Numerous studies around the world have found a relationship between socioeconomic status and mental health.
There are higher rates of mental illness in groups with lower socioeconomic status (SES), but there is no clear consensus on the exact causative factors. The two principal models that attempt to explain this relationship are the social causation theory, which posits that socioeconomic inequality causes stress that gives rise to mental illness, and the downward drift approach, which assumes that people predisposed to mental illness are reduced in socioeconomic status as a result of the illness. Most literature on these concepts dates back to the mid-1990s and leans heavily towards the social causation model.
The social causation theory is an older theory with more evidence and research behind it. This hypothesis states that one’s socioeconomic status (SES) is the cause of weakening mental functions. As Perry writes in The Journal of Primary Prevention, “members of the lower social classes experience excess psychological stress and relatively few societal rewards, the results of which are manifested in psychological disorder”. The excess stress that people with low SES experience could be inadequate health care, job insecurity, and poverty, which can bring about many other psycho-social and physical stressors like crowding, discrimination, crime, etc. Thus, lower SES predisposes individuals to the development of a mental illness.
The Faris and Dunham (1939), Hollingshead and Redlich (1958), and Midtown Manhattan (1962) studies are three of the most influential in the debate between social causation and downward drift. They lend important evidence to the linear correlation between mental illness and SES, more specifically that a low SES produces a mental illness. The higher rates of mental illness in lower SES are likely due to the greater stress individuals experience. Issues that are not experienced in high SES, such as lack of housing, hunger, unemployment, etc., contribute to the psychological stress levels that can lead to the onset of mental illness. Additionally, while experiencing greater stress levels, there are fewer societal rewards and resources for those at the bottom of the socioeconomic ladder. The moderate economics assets available to those just one level above the lowest socioeconomic group allows them to take preventative action or treatment for psychoses. However, the hypothesis of the social causation model is disputed by the downward drift model.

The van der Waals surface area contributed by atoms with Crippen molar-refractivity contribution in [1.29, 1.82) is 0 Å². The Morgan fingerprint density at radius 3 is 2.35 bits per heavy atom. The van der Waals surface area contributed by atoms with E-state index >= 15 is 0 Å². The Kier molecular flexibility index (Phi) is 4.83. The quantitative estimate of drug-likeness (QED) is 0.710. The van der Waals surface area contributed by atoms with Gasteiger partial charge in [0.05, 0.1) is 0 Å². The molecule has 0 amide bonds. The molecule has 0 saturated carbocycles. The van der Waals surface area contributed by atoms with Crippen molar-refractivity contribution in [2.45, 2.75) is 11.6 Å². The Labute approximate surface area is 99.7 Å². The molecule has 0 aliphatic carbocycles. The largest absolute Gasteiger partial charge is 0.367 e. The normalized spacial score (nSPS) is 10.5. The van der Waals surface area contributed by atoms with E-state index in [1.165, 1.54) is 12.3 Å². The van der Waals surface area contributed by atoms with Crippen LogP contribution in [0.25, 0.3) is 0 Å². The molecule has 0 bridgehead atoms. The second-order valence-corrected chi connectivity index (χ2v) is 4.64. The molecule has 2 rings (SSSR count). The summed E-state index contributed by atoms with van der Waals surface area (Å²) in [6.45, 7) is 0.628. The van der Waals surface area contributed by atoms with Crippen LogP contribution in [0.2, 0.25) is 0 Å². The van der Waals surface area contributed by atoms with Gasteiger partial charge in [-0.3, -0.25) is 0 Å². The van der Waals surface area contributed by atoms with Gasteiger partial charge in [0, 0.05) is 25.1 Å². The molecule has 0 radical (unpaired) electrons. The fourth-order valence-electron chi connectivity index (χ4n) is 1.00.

Faris and Dunham (1939)
Faris and Dunham analysed the prevalence of mental disorders, including schizophrenia, in different areas of Chicago. The researchers plotted the homes of patients preceding their admission to hospitals. They found a remarkable increase of cases from the outskirts of the city moving inwards to the centre. This reflected other rates of distributions, such as unemployment, poverty and family desertion. They also found that cases of schizophrenia were most pervasive in public housing neighbourhoods as well as communities with higher numbers of immigrants. This was one of the first empirical, evidence-based studies supporting social causation theory.